Getting ready for retirement is both exciting and daunting. While you are likely looking forward to the enjoyment and relaxation that retirement may bring, you are also cautious about ensuring you have enough money to be able to retire in the comfort you anticipate. If your retirement years are on the horizon, below are a few new year’s resolutions that may help put you on track. 1. Add Funds to Your 401(k) and then to Your Individual Retirement Account Funding your 401(k) to the maximum limit means you take advantage of the maximum employer-matching contribution. The maximum employee contribution limit for 401(k) plans increases from $19,500 in 2021 to $20,500 in 2022.  If you are already maxing out contributions to your employer-sponsored 401(k), consider funding your individual retirement account (IRA) as well. You are permitted to have a 401(k) and an IRA; however, whether your contributions to your IRA are tax-deductible depends on your adjusted gross income. The IRS Publication 590-A, found on IRS.gov, shows how to calculate your deduction. For 2021 and 2022, the IRA contribution limits remain the same. All workers up to the age of 50 are able to make a regular contribution to their IRA of up to $6,000 per year. For those over the age of 50, the amount rises to $7,000, which is allowed as a catch-up contribution. If you have the means to add to your IRA each year, it is a great way to increase your account and build it up to your retirement date. 2. Run a Projection Analysis for Your Retirement Those dealing in the financial world run projections all of the time to help them stay on track and

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LPL Financial Research Outlook 2022: Passing the Baton

LPL Research Outlook 2022: Passing the Baton  is designed to help you navigate the risks and opportunities over the rest of 2021 and beyond. While the economy continues to move forward, we’re still feeling some aftershocks of COVID-19 and the Delta variant. At the same time, 2021 also saw a resurgence of activities we missed in 2020, and the S&P 500 Index continued to advance as corporate America faced these challenges with resiliency. With the U.S. economy reopened, the growth rate may peak in second quarter 2021, but there is still plenty of momentum left to extend above-average growth into 2022. Inflation must be closely watched, but LPL Research believes recent price pressures are transitory, and that the strong economic recovery may continue to drive strong earnings growth and support further gains for stocks in the second half of 2021. The strong economic recovery and potentially higher inflation expectations may help push interest rates higher and lead to flat or potentially negative core bond returns in the second half. We’ve had a hand up that has helped us through a period of unique economic challenges. In 2022, the economy may be ready for a handoff, back to a greater emphasis on the individual choices of households and business. How smoothly that handoff is executed may determine the course of the recovery. LPL Research’s Outlook 2022 is here to provide insight on the economy, stocks, and bonds and what may lie ahead for next year and beyond.   View the digital version: https://view.ceros.com/lpl/outlook2022/p/1         This material is for general information only and is not intended to provide specific advice or recommendations for any individual. The economic forecasts may not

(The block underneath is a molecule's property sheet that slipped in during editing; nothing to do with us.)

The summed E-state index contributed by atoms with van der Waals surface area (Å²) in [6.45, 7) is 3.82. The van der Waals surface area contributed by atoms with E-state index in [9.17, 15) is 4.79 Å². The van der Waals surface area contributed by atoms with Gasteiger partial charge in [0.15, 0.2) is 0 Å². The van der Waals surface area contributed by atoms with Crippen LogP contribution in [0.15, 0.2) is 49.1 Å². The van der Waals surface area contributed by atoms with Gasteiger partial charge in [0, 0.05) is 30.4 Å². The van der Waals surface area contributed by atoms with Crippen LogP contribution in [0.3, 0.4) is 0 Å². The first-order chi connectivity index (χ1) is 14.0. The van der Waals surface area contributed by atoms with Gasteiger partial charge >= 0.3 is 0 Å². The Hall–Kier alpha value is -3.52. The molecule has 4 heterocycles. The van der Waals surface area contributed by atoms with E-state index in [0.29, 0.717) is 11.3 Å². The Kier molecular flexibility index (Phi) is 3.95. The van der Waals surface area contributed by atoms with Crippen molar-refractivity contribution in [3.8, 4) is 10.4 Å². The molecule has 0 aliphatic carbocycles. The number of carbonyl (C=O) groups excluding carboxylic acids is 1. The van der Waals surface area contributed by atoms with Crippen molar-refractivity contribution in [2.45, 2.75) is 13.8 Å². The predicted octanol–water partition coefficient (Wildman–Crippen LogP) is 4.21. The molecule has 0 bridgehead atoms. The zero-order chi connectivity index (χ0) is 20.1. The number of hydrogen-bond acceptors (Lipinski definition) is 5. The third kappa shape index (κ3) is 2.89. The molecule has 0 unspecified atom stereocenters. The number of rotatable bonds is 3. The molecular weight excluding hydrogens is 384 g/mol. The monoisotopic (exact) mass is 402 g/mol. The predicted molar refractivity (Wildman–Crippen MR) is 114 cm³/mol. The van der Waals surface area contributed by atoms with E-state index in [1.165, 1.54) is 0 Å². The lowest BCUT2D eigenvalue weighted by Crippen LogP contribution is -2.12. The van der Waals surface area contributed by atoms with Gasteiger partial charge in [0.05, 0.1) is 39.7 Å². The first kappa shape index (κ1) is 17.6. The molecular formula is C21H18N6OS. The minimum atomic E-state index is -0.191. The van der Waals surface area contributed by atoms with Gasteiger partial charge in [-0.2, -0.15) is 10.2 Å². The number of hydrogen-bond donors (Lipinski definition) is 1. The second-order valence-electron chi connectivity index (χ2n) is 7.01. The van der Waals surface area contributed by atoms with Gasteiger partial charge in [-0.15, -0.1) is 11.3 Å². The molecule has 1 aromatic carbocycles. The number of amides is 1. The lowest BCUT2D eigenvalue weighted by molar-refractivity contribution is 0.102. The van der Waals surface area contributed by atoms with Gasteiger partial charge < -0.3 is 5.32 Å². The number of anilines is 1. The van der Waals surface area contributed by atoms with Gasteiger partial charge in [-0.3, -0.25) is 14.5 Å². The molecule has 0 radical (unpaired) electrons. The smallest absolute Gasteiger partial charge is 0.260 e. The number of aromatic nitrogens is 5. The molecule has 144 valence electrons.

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3 Financial Moves to Consider Before Ringing in the New Year  

Although you don’t have to wait until January to begin working on your financial goals, a new year may bring a much-needed fresh start on your spending and saving goals. Read on for three financial moves you may want to consider before ringing in the New Year. Open a Health Savings Account (HSA) If you have a high-deductible health plan (HDHP), taking advantage of an HSA may provide you with one of the most tax-advantaged accounts available. As long as funds are spent on qualifying healthcare expenses, an HSA typically offers tax-free contributions, tax-free growth, and tax-free withdrawals. For 2022, you may be able to contribute up to $3,650 (if you have individual coverage) or $7,300 (if you have family coverage).1 These contribution limits increase by $1,000 for those who are age 55 or over, which means you may contribute $4,650 for individual coverage or $8,300 for family coverage. Decide Between a Traditional or a Roth IRA Even if you contribute to a 401(k) at work, individual retirement accounts (IRAs) offer some distinct advantages over an employer-sponsored 401(k). Not only are these accounts typically portable, allowing you to move them to the retirement custodian of your choice, but they may also serve as a rollover account for your old 401(k)s if you leave your employer. Like a 401(k), a traditional IRA allows you to deduct your contributions (if you don’t exceed certain income limits) from your taxable income, reducing your overall tax bill. When you withdraw IRA funds in retirement, you typically pay taxes on them then. A Roth IRA, on the other hand, allows you to make post-tax contributions and then withdraw them tax-free in retirement. Get a Quote on Refinancing Your

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Retirement Mistakes to Fix Before the Holidays